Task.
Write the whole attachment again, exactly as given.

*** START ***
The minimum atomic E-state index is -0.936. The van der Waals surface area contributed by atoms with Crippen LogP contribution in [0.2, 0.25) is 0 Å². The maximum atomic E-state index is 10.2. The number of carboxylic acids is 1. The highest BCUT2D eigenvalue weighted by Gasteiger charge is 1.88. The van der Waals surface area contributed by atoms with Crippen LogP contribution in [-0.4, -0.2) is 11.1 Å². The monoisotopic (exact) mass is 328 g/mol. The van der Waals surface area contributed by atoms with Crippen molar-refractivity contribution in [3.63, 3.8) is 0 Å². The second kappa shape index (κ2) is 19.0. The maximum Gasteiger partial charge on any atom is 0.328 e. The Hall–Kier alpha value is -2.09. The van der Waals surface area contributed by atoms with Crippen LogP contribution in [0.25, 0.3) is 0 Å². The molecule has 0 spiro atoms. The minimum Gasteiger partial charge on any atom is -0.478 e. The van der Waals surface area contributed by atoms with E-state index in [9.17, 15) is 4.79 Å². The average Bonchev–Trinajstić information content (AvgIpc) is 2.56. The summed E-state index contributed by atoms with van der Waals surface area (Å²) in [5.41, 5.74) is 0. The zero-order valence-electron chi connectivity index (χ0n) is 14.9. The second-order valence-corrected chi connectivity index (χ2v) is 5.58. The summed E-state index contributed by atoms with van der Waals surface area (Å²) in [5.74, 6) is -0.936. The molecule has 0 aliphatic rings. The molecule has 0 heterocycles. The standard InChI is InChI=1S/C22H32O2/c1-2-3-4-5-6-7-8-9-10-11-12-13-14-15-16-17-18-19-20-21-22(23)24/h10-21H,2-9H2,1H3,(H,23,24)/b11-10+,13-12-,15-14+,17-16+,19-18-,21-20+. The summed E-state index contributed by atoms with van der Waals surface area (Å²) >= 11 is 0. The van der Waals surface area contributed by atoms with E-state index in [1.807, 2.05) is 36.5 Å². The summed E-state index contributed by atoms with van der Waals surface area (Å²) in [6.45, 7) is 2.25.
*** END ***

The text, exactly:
The minimum atomic E-state index is -0.936. The van der Waals surface area contributed by atoms with Crippen LogP contribution in [0.2, 0.25) is 0 Å². The maximum atomic E-state index is 10.2. The number of carboxylic acids is 1. The highest BCUT2D eigenvalue weighted by Gasteiger charge is 1.88. The van der Waals surface area contributed by atoms with Crippen LogP contribution in [-0.4, -0.2) is 11.1 Å². The monoisotopic (exact) mass is 328 g/mol. The van der Waals surface area contributed by atoms with Crippen molar-refractivity contribution in [3.63, 3.8) is 0 Å². The second kappa shape index (κ2) is 19.0. The maximum Gasteiger partial charge on any atom is 0.328 e. The Hall–Kier alpha value is -2.09. The van der Waals surface area contributed by atoms with Crippen LogP contribution in [0.25, 0.3) is 0 Å². The molecule has 0 spiro atoms. The minimum Gasteiger partial charge on any atom is -0.478 e. The van der Waals surface area contributed by atoms with E-state index in [9.17, 15) is 4.79 Å². The average Bonchev–Trinajstić information content (AvgIpc) is 2.56. The summed E-state index contributed by atoms with van der Waals surface area (Å²) in [5.41, 5.74) is 0. The zero-order valence-electron chi connectivity index (χ0n) is 14.9. The second-order valence-corrected chi connectivity index (χ2v) is 5.58. The summed E-state index contributed by atoms with van der Waals surface area (Å²) in [5.74, 6) is -0.936. The molecule has 0 aliphatic rings. The molecule has 0 heterocycles. The standard InChI is InChI=1S/C22H32O2/c1-2-3-4-5-6-7-8-9-10-11-12-13-14-15-16-17-18-19-20-21-22(23)24/h10-21H,2-9H2,1H3,(H,23,24)/b11-10+,13-12-,15-14+,17-16+,19-18-,21-20+. The summed E-state index contributed by atoms with van der Waals surface area (Å²) >= 11 is 0. The van der Waals surface area contributed by atoms with E-state index in [1.807, 2.05) is 36.5 Å². The summed E-state index contributed by atoms with van der Waals surface area (Å²) in [6.45, 7) is 2.25.